In Innocence, Dean Koontz revisits a common theme throughout his writing, that of people living in isolation among us. Alienated from those who should be there to give comfort and support but instead are reviled and abused. Addison is a monster, grossly deformed though he is not embittered by the cruel treatment he has been subjected to. After his mother’s death, 8 year old Addison finds himself alone in the city and in an unbelievable stroke of luck finds another like himself who shows him how to live in the vast network of beneath the city. His appearance is so horrific Addison dares not come out in the light of day on one such nocturnal adventure he comes upon a girl being pursued by an attacker ending his days of solitude and loneliness.
He lives in solitude beneath the city, an exile from society, which will destroy him if he is ever seen. She dwells in seclusion, a fugitive from enemies who will do her harm if she is ever found. But the bond between them runs deeper than the tragedies that have scarred their lives. Something more than chance—and nothing less than destiny—has brought them together in a world whose hour of reckoning is fast approaching.
With elements of Phantom of the Opera and Beauty and the Beast, Innocence reads with a lyricism in keeping with its fairy tale like themes. Inspired by a dream featuring the now decreased Thomas Tryon, the author stated that Innocence sprang into his mind fully formed. Personally I found Innocence reminded me somewhat of his incredibly popular work Watchers only a more fully matured version with a credibility that the former lacked in my opinion.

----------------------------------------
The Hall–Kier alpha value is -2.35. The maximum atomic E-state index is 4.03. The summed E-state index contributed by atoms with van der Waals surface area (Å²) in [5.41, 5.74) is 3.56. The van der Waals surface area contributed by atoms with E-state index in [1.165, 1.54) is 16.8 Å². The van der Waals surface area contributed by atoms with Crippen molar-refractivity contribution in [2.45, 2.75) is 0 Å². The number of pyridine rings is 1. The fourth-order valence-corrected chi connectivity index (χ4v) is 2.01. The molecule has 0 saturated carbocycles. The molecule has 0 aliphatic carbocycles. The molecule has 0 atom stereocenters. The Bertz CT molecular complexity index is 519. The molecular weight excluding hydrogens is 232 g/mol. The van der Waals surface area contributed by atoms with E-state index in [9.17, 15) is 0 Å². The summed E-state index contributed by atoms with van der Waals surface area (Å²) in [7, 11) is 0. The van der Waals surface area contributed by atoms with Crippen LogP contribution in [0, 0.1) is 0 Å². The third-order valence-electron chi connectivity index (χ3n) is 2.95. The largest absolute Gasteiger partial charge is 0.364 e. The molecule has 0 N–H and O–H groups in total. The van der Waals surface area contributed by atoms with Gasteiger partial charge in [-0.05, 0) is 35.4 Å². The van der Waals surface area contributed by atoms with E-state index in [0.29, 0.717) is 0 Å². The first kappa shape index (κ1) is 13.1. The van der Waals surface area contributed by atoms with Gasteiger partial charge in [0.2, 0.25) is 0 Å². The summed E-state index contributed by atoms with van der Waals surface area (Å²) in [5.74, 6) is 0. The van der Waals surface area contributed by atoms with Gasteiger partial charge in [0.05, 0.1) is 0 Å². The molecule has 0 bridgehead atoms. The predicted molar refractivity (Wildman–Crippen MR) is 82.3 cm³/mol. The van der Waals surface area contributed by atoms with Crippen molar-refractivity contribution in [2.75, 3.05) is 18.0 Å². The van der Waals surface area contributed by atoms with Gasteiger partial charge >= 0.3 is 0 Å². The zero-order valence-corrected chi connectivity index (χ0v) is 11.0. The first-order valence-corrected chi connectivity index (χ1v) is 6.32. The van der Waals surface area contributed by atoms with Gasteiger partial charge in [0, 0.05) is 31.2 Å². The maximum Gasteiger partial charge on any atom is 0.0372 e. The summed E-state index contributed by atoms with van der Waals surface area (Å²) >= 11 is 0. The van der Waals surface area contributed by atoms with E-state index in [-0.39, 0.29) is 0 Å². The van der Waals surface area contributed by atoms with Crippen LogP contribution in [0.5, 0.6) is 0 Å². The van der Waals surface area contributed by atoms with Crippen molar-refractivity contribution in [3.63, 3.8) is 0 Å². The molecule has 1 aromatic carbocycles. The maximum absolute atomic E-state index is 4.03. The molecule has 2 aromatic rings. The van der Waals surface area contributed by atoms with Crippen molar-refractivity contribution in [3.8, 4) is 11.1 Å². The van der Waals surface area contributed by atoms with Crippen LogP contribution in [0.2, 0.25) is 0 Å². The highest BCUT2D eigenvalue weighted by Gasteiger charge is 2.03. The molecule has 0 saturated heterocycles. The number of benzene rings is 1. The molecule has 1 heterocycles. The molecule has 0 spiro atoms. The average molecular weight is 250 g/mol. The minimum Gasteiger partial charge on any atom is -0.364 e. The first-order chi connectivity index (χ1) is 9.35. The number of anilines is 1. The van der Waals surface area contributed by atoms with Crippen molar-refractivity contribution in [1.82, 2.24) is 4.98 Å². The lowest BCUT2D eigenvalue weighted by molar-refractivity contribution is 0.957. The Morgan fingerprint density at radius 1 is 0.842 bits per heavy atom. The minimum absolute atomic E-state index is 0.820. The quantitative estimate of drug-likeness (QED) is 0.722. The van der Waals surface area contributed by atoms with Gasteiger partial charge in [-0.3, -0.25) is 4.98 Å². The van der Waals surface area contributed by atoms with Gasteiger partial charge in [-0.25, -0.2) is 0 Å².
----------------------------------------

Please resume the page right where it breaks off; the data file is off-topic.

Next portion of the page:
The cozy yet fully functional subterranean refuge employed by Addison was also familiar to me. Though many of you wouldn’t remember the 1987 television series that featured Linda Hamilton of Terminator 2 fame and Ron Perlman, Beauty and the Beast, it was a favorite of mine. Seriously, don’t we all wish that we had a hidey hole tucked away deep in the bowels of the city with power and running water? Or is that just a side effect of mine having a preteen and precocious first grader? I am sure upon scrutiny the logistics of such a set up may not hold up but unlike Watchers, for me, the mental comparisons I made when reading Innocence were largely favorable despite his somewhat precious moniker. Truly, it was an uncommon feat not to hold a grudge after a mob tries to burn you to death then to name your character Goodheart was a bit heavy handed. Regardless of Addison’s surname, almost incongruous in its suitability, Innocence is a enjoyable read gently reminding us all to look deeper rather than accepting the first impression as gospel.
AUTHOR: Dean Koontz
RATING: 3 1/2 Stars
Disclaimer: ARC was kindly provided by the publisher for an honest review.
- Dean Koontz on His Strange New Supernatural Thriller Innocence (wired.com)
- Dean Koontz ‘Innocence’ Review (horrornovelreviews.com)
- A grace of softness in a hard world: Reviewing Dean Koontz’s novel “Innocence” (patheos.com)